Hitman 2

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The 3950X matches the stock Core i9-9900K and -9980XE step for step in this benchmark, but overclocking Intel's processors bottlenecks the graphics card. 

Project Cars 2

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Project Cars 2 is optimized for threading, but high clock rates pay off. That naturally results in a win for the Intel -9900K and -9700K processors. 

The Core i9-9980XE shines in some benchmarks, but like the Threadripper chips, it has a unique architecture that can result in reduced performance with some existing software. Intel's mesh architecture is designed to increase scalability, much like AMD's Infinity Fabric, thus yielding higher core-count chips. But here we see the impact of the design. 

World of Tanks enCore 

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World of Tanks finds another odd inversion with the auto-overclocked 3950X lagging behind the stock configuration. The delta between the two configurations weighs in at 2.4 fps, but it's repeatable. 


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  • jimmysmitty
    Page 4s top says "Insert Heading".

    So its about as expected with better boost rates but requires much better cooling due to the amount of cores.
    Reply
  • TheSecondPower
    "As a result, the 3950X doesn't come with a bundled cooler, a first for AMD's mainstream Ryzen chips." Actually none of the X processors from the Ryzen 1000 generation came with a cooler.
    Reply
  • slash3
    The Geekbench section states the score as 52,626 points in multi-core, but the graph shows 56,626.
    Reply
  • Soaptrail
    Please include PCI-E 4 SSD in your comparison against the Intel HEDT cpu's when those arrive.
    Reply
  • Integr8d
    From the value perspective, it seems like the 3900x is super compelling. Thoughts?
    Reply
  • joeblowsmynose
    in the compression section ...

    " ... 2900WX ..." should be 2990WX

    Also, does power consumption not equate to cooling requirements? Why do we seem to have the 3950x drawing vastly less power than a 9900k @5.0ghz, (by about 50%) and about roughly the same as the 3900x, but the sentiment seems to be that this chip is very hard to cool, but that sentiment isn't raised with the other chips? Why this disparity?

    With the 9900k @5.0 drawing 50% more power, is it 50% more difficult to keep cool at that OC or is there some magic happening here that just causes the 3950x to output more heat, despite the power consumption? (I don't have a 9900k so I have no personal experience with its cooling requirements)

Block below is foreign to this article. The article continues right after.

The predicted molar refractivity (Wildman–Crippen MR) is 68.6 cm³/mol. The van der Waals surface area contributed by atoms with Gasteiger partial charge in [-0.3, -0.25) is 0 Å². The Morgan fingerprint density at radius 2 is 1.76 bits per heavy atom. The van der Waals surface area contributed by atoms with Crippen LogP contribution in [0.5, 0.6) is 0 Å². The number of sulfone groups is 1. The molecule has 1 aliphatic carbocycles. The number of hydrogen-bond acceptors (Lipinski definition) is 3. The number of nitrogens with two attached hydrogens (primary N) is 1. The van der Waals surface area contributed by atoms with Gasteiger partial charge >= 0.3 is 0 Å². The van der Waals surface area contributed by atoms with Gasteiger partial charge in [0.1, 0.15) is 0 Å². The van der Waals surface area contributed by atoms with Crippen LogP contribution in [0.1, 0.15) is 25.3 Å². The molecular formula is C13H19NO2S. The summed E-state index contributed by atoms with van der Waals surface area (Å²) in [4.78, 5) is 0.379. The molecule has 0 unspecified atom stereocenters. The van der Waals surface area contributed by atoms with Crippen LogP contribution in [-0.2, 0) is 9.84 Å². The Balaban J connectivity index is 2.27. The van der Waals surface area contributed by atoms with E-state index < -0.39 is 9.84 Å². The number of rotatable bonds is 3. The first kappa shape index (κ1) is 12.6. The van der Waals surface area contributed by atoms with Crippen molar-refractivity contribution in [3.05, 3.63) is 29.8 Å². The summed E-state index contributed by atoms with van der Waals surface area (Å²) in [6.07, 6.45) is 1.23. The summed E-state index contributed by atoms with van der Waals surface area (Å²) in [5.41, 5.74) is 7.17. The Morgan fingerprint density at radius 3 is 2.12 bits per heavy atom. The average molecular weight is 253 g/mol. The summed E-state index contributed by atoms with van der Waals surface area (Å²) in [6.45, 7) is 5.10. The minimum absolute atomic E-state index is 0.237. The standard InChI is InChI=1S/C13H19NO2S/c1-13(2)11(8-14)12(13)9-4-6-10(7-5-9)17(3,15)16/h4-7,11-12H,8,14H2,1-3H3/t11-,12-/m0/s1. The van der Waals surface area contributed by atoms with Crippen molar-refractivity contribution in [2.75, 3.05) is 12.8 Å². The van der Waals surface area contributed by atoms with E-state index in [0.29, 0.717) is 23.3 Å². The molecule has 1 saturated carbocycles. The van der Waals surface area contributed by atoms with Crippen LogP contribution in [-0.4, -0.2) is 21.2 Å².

And thank you for using a cooler people would actually buy for the testing purposes (outside the manual OC results). I think this is important. The more exotic cooling results are nice to see, but only as a supplement to real-world expectations, IMHO.
    Reply
  • joeblowsmynose
    Integr8d said:
    From the value perspective, it seems like the 3900x is super compelling. Thoughts?

    That's the one I will be getting - best bang for buck for what I need my CPU to do. I'll be waiting a little bit longer though to ensure the supply issue is 100% gone. The reason for this is that I think the 3900x became mired in the "boost clock" issue much more so than the other chips was that they may have slightly lowered their binning specs with the 3900x to be able to produce more useable chips against the very high demand for them.

    I have no evidence other than the boost clock issues with the 3900x, but I just want to be sure I'm getting the silicon exactly as it was initially intended. I could be wrong, but its just a precaution I am taking. Besides, we might see some deals popping up on them soon as well.
    Reply
  • jimmysmitty
    joeblowsmynose said:
    in the compression section ...

    " ... 2900WX ..." should be 2990WX

    Also, does power consumption not equate to cooling requirements? Why do we seem to have the 3950x drawing vastly less power than a 9900k @5.0ghz, (by about 50%) and about roughly the same as the 3900x, but the sentiment seems to be that this chip is very hard to cool, but that sentiment isn't raised with the other chips? Why this disparity?

    With the 9900k @5.0 drawing 50% more power, is it 50% more difficult to keep cool at that OC or is there some magic happening here that just causes the 3950x to output more heat, despite the power consumption? (I don't have a 9900k so I have no personal experience with its cooling requirements)

    And thank you for using a cooler people would actually buy for the testing purposes (outside the manual OC results). I think this is important. The more exotic cooling results are nice to see, but only as a supplement to real-world expectations, IMHO.

    Cooling a CPU is not always related to power use.

    And they have been using the H115i for most tests, only using the more exotic setups for high end overclocking.
    Reply
  • Phaaze88
    "Limited overclocking headroom"
    Okay, should this REALLY be a con for this cpu considering its use case(affordable professional level cpu, sans the extra pcie lanes)?
    Reply
  • jimmysmitty
    Phaaze88 said:
    "Limited overclocking headroom"
    Okay, should this REALLY be a con for this cpu considering its use case(affordable professional level cpu, sans the extra pcie lanes)?

    Considering it is an enthusiast CPU, yes. Overclocking is a core of the enthusiast platform. Hell it used to be one of AMDs biggest points was that all their CPUs could overclock on all boards. But with Ryzen its been limited due to the CPUs being clocked to the upper limit.
    Reply